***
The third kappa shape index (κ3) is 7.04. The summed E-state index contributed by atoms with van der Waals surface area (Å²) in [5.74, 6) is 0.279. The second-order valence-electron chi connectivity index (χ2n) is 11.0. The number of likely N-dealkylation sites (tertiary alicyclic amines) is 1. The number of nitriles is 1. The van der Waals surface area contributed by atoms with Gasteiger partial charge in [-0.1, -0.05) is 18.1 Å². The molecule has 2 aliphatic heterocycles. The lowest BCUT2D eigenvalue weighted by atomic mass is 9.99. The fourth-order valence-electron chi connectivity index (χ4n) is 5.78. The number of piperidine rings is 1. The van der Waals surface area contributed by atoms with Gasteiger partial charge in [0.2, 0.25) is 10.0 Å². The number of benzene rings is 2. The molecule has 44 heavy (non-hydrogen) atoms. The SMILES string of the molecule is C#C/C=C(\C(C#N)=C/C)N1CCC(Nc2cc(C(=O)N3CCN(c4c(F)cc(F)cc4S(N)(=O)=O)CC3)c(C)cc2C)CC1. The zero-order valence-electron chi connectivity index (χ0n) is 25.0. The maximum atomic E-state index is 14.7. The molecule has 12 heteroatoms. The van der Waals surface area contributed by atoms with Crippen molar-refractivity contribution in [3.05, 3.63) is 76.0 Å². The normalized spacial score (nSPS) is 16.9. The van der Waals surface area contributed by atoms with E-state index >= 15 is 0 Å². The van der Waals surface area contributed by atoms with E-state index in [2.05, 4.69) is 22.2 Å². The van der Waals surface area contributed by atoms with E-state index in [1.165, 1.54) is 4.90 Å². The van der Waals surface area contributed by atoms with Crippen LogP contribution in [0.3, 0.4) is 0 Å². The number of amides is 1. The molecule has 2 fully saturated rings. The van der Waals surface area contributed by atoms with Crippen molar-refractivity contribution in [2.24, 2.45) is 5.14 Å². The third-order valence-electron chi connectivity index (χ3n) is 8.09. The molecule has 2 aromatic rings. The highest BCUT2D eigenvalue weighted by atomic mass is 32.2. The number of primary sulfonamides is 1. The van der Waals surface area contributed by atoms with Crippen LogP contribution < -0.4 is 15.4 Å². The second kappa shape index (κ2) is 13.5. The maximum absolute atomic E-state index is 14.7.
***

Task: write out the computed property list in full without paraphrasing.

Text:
The third kappa shape index (κ3) is 7.04. The summed E-state index contributed by atoms with van der Waals surface area (Å²) in [5.74, 6) is 0.279. The second-order valence-electron chi connectivity index (χ2n) is 11.0. The number of likely N-dealkylation sites (tertiary alicyclic amines) is 1. The number of nitriles is 1. The van der Waals surface area contributed by atoms with Gasteiger partial charge in [-0.1, -0.05) is 18.1 Å². The molecule has 2 aliphatic heterocycles. The lowest BCUT2D eigenvalue weighted by atomic mass is 9.99. The fourth-order valence-electron chi connectivity index (χ4n) is 5.78. The number of piperidine rings is 1. The van der Waals surface area contributed by atoms with Gasteiger partial charge in [0.2, 0.25) is 10.0 Å². The number of benzene rings is 2. The molecule has 44 heavy (non-hydrogen) atoms. The SMILES string of the molecule is C#C/C=C(\C(C#N)=C/C)N1CCC(Nc2cc(C(=O)N3CCN(c4c(F)cc(F)cc4S(N)(=O)=O)CC3)c(C)cc2C)CC1. The zero-order valence-electron chi connectivity index (χ0n) is 25.0. The maximum atomic E-state index is 14.7. The molecule has 12 heteroatoms. The van der Waals surface area contributed by atoms with Crippen molar-refractivity contribution in [3.05, 3.63) is 76.0 Å². The normalized spacial score (nSPS) is 16.9. The van der Waals surface area contributed by atoms with E-state index >= 15 is 0 Å². The van der Waals surface area contributed by atoms with E-state index in [2.05, 4.69) is 22.2 Å². The van der Waals surface area contributed by atoms with E-state index in [1.165, 1.54) is 4.90 Å². The van der Waals surface area contributed by atoms with Crippen LogP contribution in [0.3, 0.4) is 0 Å². The number of amides is 1. The molecule has 2 fully saturated rings. The van der Waals surface area contributed by atoms with Crippen molar-refractivity contribution in [2.24, 2.45) is 5.14 Å². The third-order valence-electron chi connectivity index (χ3n) is 8.09. The molecule has 2 aromatic rings. The highest BCUT2D eigenvalue weighted by atomic mass is 32.2. The number of primary sulfonamides is 1. The van der Waals surface area contributed by atoms with Crippen LogP contribution < -0.4 is 15.4 Å². The second kappa shape index (κ2) is 13.5. The maximum absolute atomic E-state index is 14.7.